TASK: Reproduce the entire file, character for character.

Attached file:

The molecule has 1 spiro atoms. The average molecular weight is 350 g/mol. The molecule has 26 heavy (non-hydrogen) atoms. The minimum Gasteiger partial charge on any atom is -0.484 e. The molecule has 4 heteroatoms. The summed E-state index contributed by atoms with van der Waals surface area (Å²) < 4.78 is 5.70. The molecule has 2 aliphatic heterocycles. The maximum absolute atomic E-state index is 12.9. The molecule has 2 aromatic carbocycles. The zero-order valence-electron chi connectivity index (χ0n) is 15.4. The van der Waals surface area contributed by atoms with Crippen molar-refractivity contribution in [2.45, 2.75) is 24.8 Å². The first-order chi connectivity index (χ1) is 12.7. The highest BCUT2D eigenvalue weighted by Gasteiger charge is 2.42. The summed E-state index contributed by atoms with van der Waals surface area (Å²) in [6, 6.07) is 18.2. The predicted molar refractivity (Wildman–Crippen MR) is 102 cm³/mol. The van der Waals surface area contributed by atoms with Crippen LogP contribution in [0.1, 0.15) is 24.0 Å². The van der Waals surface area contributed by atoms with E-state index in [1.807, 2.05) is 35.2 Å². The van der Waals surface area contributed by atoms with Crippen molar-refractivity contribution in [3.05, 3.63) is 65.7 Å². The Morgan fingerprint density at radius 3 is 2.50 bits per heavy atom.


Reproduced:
The molecule has 1 spiro atoms. The average molecular weight is 350 g/mol. The molecule has 26 heavy (non-hydrogen) atoms. The minimum Gasteiger partial charge on any atom is -0.484 e. The molecule has 4 heteroatoms. The summed E-state index contributed by atoms with van der Waals surface area (Å²) < 4.78 is 5.70. The molecule has 2 aliphatic heterocycles. The maximum absolute atomic E-state index is 12.9. The molecule has 2 aromatic carbocycles. The zero-order valence-electron chi connectivity index (χ0n) is 15.4. The van der Waals surface area contributed by atoms with Crippen molar-refractivity contribution in [2.45, 2.75) is 24.8 Å². The first-order chi connectivity index (χ1) is 12.7. The highest BCUT2D eigenvalue weighted by Gasteiger charge is 2.42. The summed E-state index contributed by atoms with van der Waals surface area (Å²) in [6, 6.07) is 18.2. The predicted molar refractivity (Wildman–Crippen MR) is 102 cm³/mol. The van der Waals surface area contributed by atoms with Crippen LogP contribution in [0.1, 0.15) is 24.0 Å². The van der Waals surface area contributed by atoms with E-state index in [1.807, 2.05) is 35.2 Å². The van der Waals surface area contributed by atoms with Crippen molar-refractivity contribution in [3.05, 3.63) is 65.7 Å². The Morgan fingerprint density at radius 3 is 2.50 bits per heavy atom.